Emerging market equities produced strong returns but trailed their developed market peers. Trade uncertainty and Chinese growth concerns weighed on export-focused multinationals across the globe and had an especially outsized impact on Asian firms heavily reliant on China. Political protests in Hong Kong further added to uncertainty and weighed on sentiment.

Fixed Income

The FTSE Canada Universe Bond Index produced strong returns in 2019, with the 6.9% total return marking the best calendar year performance since 2014. North American bond yields moved lower for the first half of the year, continuing a trend that began in the fourth quarter of 2018. An August reversal saw yields grind higher for the remainder of the year, but they still finished the year well below their 2018 year-end levels. The bull-flattening yield curve (long rates falling more than short rates) saw long-term bonds outperform relative to their shorter maturity counterparts. Corporate bonds slightly outperformed relative to government bonds, with credit spreads narrowing on the back of increasing investor risk appetite and the thirst for yield. Provincials and municipal bonds outperformed Federal bonds within the government sector.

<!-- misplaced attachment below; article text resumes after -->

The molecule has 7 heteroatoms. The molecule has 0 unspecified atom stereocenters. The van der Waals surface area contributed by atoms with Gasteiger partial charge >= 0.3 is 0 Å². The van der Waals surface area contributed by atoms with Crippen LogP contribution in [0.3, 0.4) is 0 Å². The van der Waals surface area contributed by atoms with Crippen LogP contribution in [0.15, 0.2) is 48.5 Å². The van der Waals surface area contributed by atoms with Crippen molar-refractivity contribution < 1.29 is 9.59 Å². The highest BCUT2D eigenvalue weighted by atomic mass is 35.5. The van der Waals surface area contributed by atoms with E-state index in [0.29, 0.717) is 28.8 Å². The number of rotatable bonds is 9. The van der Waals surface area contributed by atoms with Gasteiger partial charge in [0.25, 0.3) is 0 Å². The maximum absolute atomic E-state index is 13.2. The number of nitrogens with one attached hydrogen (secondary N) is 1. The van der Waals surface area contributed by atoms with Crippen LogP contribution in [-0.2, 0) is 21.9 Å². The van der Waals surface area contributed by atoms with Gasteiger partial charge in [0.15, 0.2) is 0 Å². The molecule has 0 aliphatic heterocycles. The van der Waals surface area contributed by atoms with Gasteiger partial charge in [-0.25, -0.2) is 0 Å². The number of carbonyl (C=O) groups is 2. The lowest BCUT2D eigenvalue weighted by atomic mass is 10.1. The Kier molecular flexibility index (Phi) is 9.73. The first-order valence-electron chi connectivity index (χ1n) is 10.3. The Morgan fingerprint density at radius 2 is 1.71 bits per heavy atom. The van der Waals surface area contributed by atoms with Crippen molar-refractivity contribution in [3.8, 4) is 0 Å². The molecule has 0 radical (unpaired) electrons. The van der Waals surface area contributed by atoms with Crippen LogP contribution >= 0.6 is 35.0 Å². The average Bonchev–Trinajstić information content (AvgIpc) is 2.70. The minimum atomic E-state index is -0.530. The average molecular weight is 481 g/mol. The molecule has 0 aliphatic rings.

Despite the three rate cuts from the Fed, the BoC left rates unchanged in 2019. The BoC entered the year with some breathing room vis-à-vis the Fed, with the Fed’s three rate cuts bringing the upper bound of the Fed Funds rate down to match the Canadian overnight rate at 1.75%. The BoC continues to monitor developments – both domestically and abroad (most notably trade frictions), including a yet-to-be ratified USMCA. The BoC is showing some reticence to cut rates, not wishing to encourage further borrowing amongst already indebted Canadian businesses and households. Narrowing interest rate differentials between the U.S. and Canada pushed the Canadian dollar higher against the greenback, leaving the loonie as one of the best-performing developed world currencies in 2019. U.S. 2-year yields were higher than their Canada counterparts by as much as 0.85% in March before a steep U.S. yields drop turned the differential negative, finishing the year at -0.13%.

GLC’s 2020 Capital Market Outlook